Этот пост доступен на языках: Русский
Queer rights activism has come a long way in Georgia, but faced with rising homophobia, cooperation within the movement is crucial now more than ever.
Two important things happened for the LGBT community last year in Georgia. First, we had our first ever openly lesbian candidate running for office — a seat on the Tbilisi City Council. Second, the Republican Party published a policy document proposing same-sex civil partnerships.
Both of these initiatives have faced criticism, with accusations that the Republicans are simply pandering to more progressive voters, (though definitely not to the country’s conservative majority) or that civil partnerships are a distraction from more important issues. But whatever their value, it is undoubtedly clear that queer rights activism in Georgia has born fruit, and may now be entering a new and crucial stage.
But there is still a long way to go. According to a number of polls, the level of homophobia is increasing from year to year, and every third member of the LGBT community faces physical violence because of their sexual orientation or gender identity. Surveys conducted by several organisations (CRRC, NDI, ACT) in the last decade or so show that attitudes towards LGBT people are extremely negative, with over 90% of respondents saying they do not approve of homosexuality.
But this homophobic environment is not the only obstacle facing Georgia’s LGBT movement today — internal issues within the movement are also holding us back.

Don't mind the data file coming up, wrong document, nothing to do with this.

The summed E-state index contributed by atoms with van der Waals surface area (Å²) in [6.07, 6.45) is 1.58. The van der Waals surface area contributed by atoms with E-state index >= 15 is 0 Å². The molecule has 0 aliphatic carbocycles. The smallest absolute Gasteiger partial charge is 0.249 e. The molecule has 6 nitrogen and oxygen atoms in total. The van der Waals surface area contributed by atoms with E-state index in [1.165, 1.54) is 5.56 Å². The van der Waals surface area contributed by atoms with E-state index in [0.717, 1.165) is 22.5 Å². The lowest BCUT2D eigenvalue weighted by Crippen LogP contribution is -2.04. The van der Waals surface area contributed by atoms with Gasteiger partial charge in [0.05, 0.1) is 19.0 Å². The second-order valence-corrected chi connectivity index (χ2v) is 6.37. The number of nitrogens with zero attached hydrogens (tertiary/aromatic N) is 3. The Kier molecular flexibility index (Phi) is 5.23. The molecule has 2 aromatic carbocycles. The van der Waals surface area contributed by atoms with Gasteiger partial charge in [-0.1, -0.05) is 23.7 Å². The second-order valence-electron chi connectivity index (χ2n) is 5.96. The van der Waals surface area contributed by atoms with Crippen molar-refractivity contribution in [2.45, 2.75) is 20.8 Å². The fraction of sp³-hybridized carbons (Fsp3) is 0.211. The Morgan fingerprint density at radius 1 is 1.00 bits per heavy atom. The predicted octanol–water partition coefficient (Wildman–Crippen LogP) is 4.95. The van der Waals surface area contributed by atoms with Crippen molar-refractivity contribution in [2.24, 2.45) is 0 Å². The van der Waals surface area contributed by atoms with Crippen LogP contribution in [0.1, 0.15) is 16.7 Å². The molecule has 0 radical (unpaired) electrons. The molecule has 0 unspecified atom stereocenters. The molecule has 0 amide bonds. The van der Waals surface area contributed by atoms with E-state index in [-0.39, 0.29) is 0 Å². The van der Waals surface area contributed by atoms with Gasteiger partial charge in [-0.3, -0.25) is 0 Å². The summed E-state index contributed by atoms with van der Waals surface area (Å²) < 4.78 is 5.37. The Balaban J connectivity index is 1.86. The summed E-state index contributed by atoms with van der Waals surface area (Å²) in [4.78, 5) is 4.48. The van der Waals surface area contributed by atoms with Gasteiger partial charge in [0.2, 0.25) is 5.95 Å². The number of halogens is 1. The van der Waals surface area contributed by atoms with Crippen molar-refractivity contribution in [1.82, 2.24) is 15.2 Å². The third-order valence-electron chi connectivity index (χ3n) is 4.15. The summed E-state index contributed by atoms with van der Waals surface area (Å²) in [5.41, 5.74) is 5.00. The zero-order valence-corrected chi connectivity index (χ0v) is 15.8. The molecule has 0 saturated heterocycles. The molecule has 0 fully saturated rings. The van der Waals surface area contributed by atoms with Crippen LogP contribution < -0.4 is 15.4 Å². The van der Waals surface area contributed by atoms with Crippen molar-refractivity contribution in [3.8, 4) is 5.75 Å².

The NGOisation of human rights
Following the dissolution of the Soviet Union, Western countries invested in developing governmental structures and civil society in Georgia. In order to guarantee accountability, groups that wanted access to financial support had to register as NGOs. This meant that human rights activism in independent Georgia was born in an institutionalised form.
Together with strong allies in other human rights groups, queer NGOs have achieved a lot, including a higher degree of mobilisation in the LGBT community (recently stretching into the regions as well), and improvements to legislation, as well as better implementation of the law. Collection and analysis of data about the situation for queer people in the country has also become regular, and the visibility of the movement has increased.
But the movement has also grown fragmented.
Since NGOs represent the bulk of our movement, they are able to establish contact with governmental structures. This also means they have a high degree of access to Georgia’s international partners, such as the UN, EU, and others.
But this also means they have had to learn to compete for resources amongst each other and with our allies, and are limited in their choice of tools and methods. There are currently four community based LGBT organisations in Georgia, and despite using similar tools to improve the situation of LGBT people in the country, we have still not mastered the art of cooperation.
This is one reason community empowerment is not applied systematically, and this harms the creation of safe spaces for socialisation, mental health assistance, and distributing information on gender and sexuality.
Most international donors believe that the state should be the main service provider, which means the movement finds it difficult to fund such services. But neither the government nor society is ready to commit funding for such purposes.